The misfolded and infectious prion protein that is a marker for variant Creutzfeldt-Jakob disease - linked to the consumption of infected cattle meat - has been detected in the urine of patients with the disease by researchers at The University of Texas Health Science Center at Houston (UTHealth) Medical School.
The prion diseases were originally discovered by Dr Gajdusek and Dr Gibbs. The first disease discovered was Kuru, which was affecting native tribes in the Papua New Guinea highlands in the 1950s.
New research from David Westaway, PhD, of the University of Alberta and Jiri Safar, MD, Case Western Reserve University School of Medicine has uncovered a quality control mechanism in brain cells that may help keep deadly neurological diseases in check for months or years.
New research from David Westaway, PhD, of the University of Alberta and Jiri Safar, PhD, Case Western Reserve University School of Medicine has uncovered a quality control mechanism in brain cells that may help keep deadly neurological diseases in check for months or years.
Creuztfeldt-Jakob disease (CJD) is a rare but fatal disease in humans. For the first time, the presence of infectivity in the blood of patients affected by sporadic and the new variant of CJD was established by scientists from the French National Institute for Agricultural Research (INRA) and the French National Veterinary School (ENVT), in collaboration with European partners.
Researchers at Chalmers University of Technology in Sweden, together with researchers at the Polish Wroclaw University of Technology, have made a discovery that may lead to the curing of diseases such as Alzheimer's, Parkinson's and Creutzfeldt-Jakob disease (the so called mad cow disease) through photo therapy.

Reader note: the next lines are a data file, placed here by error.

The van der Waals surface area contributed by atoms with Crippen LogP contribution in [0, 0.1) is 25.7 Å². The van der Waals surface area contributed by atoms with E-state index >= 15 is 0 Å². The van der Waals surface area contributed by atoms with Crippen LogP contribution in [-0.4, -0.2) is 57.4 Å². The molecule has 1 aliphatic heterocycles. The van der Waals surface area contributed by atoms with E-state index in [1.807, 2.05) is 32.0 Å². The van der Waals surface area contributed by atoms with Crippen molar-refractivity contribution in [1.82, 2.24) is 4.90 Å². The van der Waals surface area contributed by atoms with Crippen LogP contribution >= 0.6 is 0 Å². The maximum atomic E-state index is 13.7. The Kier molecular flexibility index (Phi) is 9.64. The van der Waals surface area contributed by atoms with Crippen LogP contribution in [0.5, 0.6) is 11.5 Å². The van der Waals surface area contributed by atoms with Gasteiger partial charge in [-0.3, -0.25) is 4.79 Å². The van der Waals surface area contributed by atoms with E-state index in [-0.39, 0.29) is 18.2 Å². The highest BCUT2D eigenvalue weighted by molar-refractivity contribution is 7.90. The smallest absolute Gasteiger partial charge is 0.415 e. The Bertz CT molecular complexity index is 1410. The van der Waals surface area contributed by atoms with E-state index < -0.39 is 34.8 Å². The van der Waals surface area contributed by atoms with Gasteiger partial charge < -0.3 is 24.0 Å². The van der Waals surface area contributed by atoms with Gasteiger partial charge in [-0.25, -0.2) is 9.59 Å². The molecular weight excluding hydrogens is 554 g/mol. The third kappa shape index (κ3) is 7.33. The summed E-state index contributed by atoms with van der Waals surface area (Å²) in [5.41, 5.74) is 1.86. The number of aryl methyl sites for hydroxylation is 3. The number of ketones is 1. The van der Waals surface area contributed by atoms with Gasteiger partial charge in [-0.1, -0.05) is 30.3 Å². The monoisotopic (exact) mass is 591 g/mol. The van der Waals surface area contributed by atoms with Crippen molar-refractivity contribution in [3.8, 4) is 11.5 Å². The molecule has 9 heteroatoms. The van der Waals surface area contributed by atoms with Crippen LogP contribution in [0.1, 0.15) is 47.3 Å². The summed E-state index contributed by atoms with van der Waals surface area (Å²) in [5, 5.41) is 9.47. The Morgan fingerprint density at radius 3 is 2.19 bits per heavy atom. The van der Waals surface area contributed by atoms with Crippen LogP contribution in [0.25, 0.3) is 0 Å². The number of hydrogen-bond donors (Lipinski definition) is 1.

Case Western Reserve University researchers today published findings that point to a promising discovery for the treatment and prevention of prion diseases, rare neurodegenerative disorders that are always fatal.
Two leading neurology researchers have proposed a theory that could unify scientists' thinking about several neurodegenerative diseases and suggest therapeutic strategies to combat them.
Scientists at Washington University School of Medicine in St. Louis have found a way that corrupted, disease-causing proteins spread in the brain, potentially contributing to Alzheimer's disease, Parkinson's disease and other brain-damaging disorders.
By directly manipulating a portion of the prion protein-coding gene, Whitehead Institute researchers have created mouse models of two neurodegenerative diseases that are fatal in humans. The highly accurate reproduction of disease pathology seen with these models should advance the study of these unusual but deadly diseases.
Mad cow disease and its cousin Creutzfeld-Jakob disease cause fatal spongy changes in brain tissue. Today, we know that these diseases are caused by prions, proteins that are folded incorrectly. A team of German researchers have now been able to follow how the diseased proteins aggregate and "infect" healthy ones on the atomic scale. Their report appears in the journal Angewandte Chemie.